Fulbert Youlou, a former Roman Catholic priest who became the first President of Congo-Brazzaville -- now called the Democratic Republic of the Congo -- when it became independent from France, died in exile in Madrid on Saturday (6 May), it was reported.
CU Sign Brazzaville
SV Troops patrol
LV Demonstrators on palace railings
SV Demonstrator uses loud hailer
SCU Demonstrators (3 shots)
SCU Youlou speaking (3 shots)
CU Youlou speaking
SV Youlou leaves room (2 shots)
LV Luggage is carried outside
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Background: Fulbert Youlou, a former Roman Catholic priest who became the first President of Congo-Brazzaville -- now called the Democratic Republic of the Congo -- when it became independent from France, died in exile in Madrid on Saturday (6 May), it was reported. This library film shows Youlou preparing to leave his official Brazzaville residence after a coup in August, 1963 in which he was ousted.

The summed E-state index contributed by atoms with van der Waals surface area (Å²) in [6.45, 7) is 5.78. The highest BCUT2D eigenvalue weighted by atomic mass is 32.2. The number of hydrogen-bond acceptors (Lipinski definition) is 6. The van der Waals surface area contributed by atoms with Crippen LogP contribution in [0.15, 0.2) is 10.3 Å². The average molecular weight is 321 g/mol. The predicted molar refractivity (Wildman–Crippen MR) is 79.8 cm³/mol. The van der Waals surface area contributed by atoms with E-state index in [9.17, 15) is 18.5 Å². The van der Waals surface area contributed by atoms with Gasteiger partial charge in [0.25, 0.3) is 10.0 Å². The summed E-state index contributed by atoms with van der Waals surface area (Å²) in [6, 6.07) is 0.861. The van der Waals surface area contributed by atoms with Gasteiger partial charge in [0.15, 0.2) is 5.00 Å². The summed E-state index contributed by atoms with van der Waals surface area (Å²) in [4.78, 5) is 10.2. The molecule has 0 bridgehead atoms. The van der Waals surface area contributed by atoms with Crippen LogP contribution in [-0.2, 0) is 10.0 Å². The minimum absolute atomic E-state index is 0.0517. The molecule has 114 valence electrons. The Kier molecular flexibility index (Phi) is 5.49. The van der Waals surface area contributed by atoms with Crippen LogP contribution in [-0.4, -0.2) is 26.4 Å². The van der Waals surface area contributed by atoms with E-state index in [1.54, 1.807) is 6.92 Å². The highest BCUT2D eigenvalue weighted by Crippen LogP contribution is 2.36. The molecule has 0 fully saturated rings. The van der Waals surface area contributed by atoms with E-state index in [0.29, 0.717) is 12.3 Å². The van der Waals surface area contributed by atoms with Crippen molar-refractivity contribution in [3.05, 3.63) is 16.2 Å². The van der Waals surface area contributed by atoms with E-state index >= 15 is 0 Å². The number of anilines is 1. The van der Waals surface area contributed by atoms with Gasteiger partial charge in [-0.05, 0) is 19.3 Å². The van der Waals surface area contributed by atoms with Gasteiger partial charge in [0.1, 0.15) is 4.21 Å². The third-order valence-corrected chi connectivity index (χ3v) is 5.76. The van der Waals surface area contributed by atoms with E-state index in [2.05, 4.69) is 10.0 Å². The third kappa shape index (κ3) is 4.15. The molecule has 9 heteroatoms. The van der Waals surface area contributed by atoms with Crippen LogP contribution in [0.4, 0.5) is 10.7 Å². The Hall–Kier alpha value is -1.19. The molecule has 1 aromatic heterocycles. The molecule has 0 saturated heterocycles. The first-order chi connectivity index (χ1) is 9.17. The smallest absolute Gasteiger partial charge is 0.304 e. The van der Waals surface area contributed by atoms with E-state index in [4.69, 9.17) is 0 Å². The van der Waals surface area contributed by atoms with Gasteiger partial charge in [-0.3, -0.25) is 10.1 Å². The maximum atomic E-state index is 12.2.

Youlou was "suspended" as a priest in 1956, three years before he was elected President, but continued to use the title of Abbe and still wore clerical garb.
As President, the parties Youlou gave for friends and guests were famous, and he's been described as one of the most colourful men in African politics.
He's also been considered probably the most Francophile of all African heads of state. But in the 1963 coup, he was replaced by Colonel Alphonse Massemba-Debat.
In the wake of the coup, Youlou fled across the Congo River to Kinshasa where his old friend Moise Tshombe gave him asylum. But when Tshombe fell, Youlou tried unsuccessfully to seek refuge in France. He went to Spain, where the Spanish Government formally granted him exile in 1966. And the 55-year-old Youlou spent most of his exile living in the Spanish capital.